How to find Australian Modern furniture

You’ve seen all the home magazines and you know
what you like, but how do you land that beautiful vintage
piece? Well, there are a number of ways to go about it.
Whether it’s an auction, ebay,  op shop, Sunday market, or
one of the many many secondhand dealers who
specialize in mid-century modern, it is still possible
to land yourself a bargain.


Handcrafted Australian hardwood table
by Prestige (1950’s) found in a Bendigo Op Shop.

The most important thing to remember is that you
should always do your research and never assume
that the dealer knows everything. Knowledge is a
funny thing, and you will find that collectors often
focus on particular eras or manufacturers and
designers. Educating yourself on Australian design
can help you to fill in the knowledge gaps and grab
those bargains that many dealers aren’t too sure
about.

Just recently I was at an anique centre in rural Victoria
where I saw a set of 6 1950’s Knoll scissor chairs for $2500.
Considering a pair of these chairs sells for around $3000,
what a bargain! So there are opportunities out there.

Sunday markets and op shops can provide those lucky
buys from time to time. Remember, many people think
vintage furniture is old, ugly and out of date. Hey, but
we know better. Try to get to markets relatively early,
as they are often frequented by dealers who get there
at first light. Op shops can still present the odd treat,
but you have to venture out of town if you wanna find
gold. Outer suburban oppies in older areas can be great
for uncovering 1950’s Australian furniture, kitchenware and
ceramics.


Australian occasional table (Steel, timber,
laminate and brass) maker unknown (1950’s)
found recently in a Dandenong Op Shop
.

Also, check out the country auctions. Most people are looking
for shabby chic and traditional antiques at these auctions,
which means that you may be the only bidder in the room
when the handler presents that mid-century chair of your
dreams. Remember though, set yourself a price and try to
stick to it. If the piece has damage, you need to consider if
it can be fixed, and if so, how much will it cost to gently
restore it.


Meadmore cord chair (1952)

A good case in point here is the Clement Meadmore cord
chair (above) from the 1950’s. You can score one of these for
under $100 at most inner city auctions, but more often than not
the cord is damaged and needs replacing. To get this done
professionally will cost you around $250, but you may be
able to buy the chair fully restored at a dealer for $350.

On the subject of repairs, always get a professional to
do the tough jobs. Most furniture dealers can point
you in the direction of a reputable craftsman. Always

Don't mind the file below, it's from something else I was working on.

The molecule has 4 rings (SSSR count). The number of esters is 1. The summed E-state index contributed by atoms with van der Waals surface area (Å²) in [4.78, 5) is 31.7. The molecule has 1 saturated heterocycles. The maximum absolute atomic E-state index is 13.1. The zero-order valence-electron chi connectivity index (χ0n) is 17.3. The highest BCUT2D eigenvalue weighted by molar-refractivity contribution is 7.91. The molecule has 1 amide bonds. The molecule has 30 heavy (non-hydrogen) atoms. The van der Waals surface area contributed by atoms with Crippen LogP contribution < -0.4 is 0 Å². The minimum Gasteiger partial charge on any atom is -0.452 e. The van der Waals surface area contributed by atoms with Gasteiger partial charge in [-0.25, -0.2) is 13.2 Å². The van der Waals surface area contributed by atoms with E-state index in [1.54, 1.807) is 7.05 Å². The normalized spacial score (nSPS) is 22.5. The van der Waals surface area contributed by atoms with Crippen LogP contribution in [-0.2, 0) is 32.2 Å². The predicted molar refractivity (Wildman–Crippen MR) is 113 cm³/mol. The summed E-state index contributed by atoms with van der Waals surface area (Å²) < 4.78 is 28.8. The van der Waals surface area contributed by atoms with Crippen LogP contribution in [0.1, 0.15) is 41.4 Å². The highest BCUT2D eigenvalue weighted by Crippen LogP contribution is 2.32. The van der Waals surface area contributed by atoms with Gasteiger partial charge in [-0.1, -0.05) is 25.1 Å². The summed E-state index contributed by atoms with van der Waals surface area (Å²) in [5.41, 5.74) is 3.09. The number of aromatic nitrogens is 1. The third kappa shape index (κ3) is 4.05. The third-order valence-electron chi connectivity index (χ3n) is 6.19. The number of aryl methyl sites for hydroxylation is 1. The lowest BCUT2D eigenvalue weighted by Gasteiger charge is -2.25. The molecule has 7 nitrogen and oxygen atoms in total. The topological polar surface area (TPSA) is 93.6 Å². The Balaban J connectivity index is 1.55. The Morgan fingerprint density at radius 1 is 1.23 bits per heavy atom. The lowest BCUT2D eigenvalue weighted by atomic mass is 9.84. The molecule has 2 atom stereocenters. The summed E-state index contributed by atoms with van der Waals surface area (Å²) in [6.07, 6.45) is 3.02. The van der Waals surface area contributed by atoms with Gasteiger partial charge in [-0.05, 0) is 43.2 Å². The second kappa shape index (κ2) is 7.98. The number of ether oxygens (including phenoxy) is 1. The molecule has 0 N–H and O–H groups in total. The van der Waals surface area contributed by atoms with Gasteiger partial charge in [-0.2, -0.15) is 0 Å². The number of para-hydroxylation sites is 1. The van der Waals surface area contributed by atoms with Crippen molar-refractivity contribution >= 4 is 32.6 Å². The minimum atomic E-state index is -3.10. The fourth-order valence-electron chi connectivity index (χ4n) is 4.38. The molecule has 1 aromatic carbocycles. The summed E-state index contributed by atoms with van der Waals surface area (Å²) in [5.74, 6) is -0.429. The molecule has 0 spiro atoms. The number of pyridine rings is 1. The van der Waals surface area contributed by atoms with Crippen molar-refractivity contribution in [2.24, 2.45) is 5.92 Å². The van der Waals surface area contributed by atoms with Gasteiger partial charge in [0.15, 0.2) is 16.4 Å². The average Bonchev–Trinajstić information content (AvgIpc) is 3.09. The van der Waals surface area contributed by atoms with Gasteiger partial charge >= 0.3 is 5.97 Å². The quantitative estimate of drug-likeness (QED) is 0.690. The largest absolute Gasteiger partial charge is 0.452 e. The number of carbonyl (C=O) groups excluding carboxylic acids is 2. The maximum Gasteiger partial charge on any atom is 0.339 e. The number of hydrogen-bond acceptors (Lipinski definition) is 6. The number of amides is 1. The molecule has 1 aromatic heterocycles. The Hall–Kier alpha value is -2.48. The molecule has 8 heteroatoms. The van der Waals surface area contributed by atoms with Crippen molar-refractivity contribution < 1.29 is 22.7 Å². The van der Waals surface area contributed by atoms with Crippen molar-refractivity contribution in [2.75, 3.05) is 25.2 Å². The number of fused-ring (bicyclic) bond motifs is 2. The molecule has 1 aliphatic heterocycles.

try to maintain the integrity of the furniture and avoid
using synthetic stains and cheap fabrics. If you spend
the money, the piece will provide you with many happy
years of pleasure: it should also hold its value.

Another way to snare a mid-century bargain is to put the
word out in your circle of friends and family. It may surprise
you just what some people have in their garage.

Try not to get too obsessed with the big names in Australian
post-war furniture design because there are loads of
obscure manufacturers who made some great looking
pieces. The most important thing about furniture is that
it gives you joy.

Advertisements

4 thoughts on “How to find Australian Modern furniture

  1. Hey there – – recently stumbled upon your blog as i am starting to try and bring the furniture collection of our house back into the work of australian designers. In saying that i was wondering how much information you might have on Fler furniture. I love this stuff and in particular i was interested to know if Fler created any wall units? Any information or advice would be greatly appreciated. Brisbane is a bit off the action for mid century furniture but you can still find a few pieces from time to time. Cheers from the north. Mark

    • Hi Mark,

      Apologies for the delay in getting back to you. I know that Fler did a range of
      Modular cabinets in the early 1950’s as well as a sideboard. I will find a pic for
      you and email them in the coming week.

      Thanks for reading the blog.

      Cheers,
      Dean.

  2. There’s a terrific biography on Fred Lowen, which expands on his internment and post-War experiences, as well as documenting his subsequent furniture design and furnishing businesses…

Leave a Reply

Fill in your details below or click an icon to log in:

WordPress.com Logo

You are commenting using your WordPress.com account. Log Out / Change )

Twitter picture

You are commenting using your Twitter account. Log Out / Change )

Facebook photo

You are commenting using your Facebook account. Log Out / Change )

Google+ photo

You are commenting using your Google+ account. Log Out / Change )

Connecting to %s